It’s important to align the performance expectation with the business outcomes for a given tier. In our example, basic tier tenants don’t warrant the need for their own indices, where premium tenants do.
In this case, the design of the service is reflecting the different tiering propositions. These differences will also manifest themselves in the scaling policies: premium tiers can accept a higher level of waste in exchange for ensuring quality of service versus a leaner approach for basic tier tenants where some risk of degradation is acceptable.
The point is to create a value boundary between tiers: design optimizations can be introduced to support a higher level of service to premium tenants, but the effort to introduce these optimizations should be offset with enough value to the customer and the business to justify the investment.
In this post, I have reviewed challenges, opportunities, and best practices of efficiently managing performance in SaaS environments. I also described how tenant-aware metrics enable you to profile the workload needs of your tenants, understand how changes in workload patterns reflect in changes in consumption patterns and ultimately build strategies to ensure your tenants have the appropriate level of service.
If you’d like to know more about the topics above, the AWS Well-Architected SaaS Lens Performance Efficiency pillar dives deep on performance management in SaaS environments. It also provides best practices and resources to help you design and improve performance efficiency in your SaaS application.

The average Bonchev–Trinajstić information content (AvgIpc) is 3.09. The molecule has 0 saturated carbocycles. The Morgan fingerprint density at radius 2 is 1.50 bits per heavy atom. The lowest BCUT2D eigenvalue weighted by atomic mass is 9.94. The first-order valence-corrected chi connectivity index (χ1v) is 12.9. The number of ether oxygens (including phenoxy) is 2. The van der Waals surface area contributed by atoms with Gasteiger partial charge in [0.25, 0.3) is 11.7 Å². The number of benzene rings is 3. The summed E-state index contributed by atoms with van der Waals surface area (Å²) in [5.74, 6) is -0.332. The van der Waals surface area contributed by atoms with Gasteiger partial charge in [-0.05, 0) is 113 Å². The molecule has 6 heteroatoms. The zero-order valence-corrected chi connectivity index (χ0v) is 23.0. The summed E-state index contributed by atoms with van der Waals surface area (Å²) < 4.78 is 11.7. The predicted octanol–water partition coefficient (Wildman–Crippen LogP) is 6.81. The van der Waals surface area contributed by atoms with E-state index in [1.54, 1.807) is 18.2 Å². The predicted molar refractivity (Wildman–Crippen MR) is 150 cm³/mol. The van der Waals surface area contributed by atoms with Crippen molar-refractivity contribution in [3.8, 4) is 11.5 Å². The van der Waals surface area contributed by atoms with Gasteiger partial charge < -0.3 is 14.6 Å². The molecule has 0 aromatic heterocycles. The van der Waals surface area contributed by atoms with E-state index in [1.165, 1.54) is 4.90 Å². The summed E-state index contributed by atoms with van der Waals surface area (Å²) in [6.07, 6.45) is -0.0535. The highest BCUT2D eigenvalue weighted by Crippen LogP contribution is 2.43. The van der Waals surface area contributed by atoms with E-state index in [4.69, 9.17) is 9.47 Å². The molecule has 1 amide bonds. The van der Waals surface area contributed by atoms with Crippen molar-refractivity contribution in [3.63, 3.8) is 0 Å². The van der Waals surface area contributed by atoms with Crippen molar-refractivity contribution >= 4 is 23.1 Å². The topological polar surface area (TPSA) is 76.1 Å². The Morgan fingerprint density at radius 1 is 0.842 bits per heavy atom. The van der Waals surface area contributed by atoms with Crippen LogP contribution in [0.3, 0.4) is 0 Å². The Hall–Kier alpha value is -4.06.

Get Started With the Well-Architected SaaS Lens
The AWS Well-Architected SaaS Lens focuses on SaaS workloads and is intended to drive critical thinking for developing and operating SaaS workloads. Each question in the lens has a list of best practices, and each best practice has a list of improvement plans to help guide you in implementing them.
The lens can be applied to existing workloads, or used for new workloads you define in the tool. You can use it to improve the application you’re working on, or to get visibility into multiple workloads used by the department or area you are working with.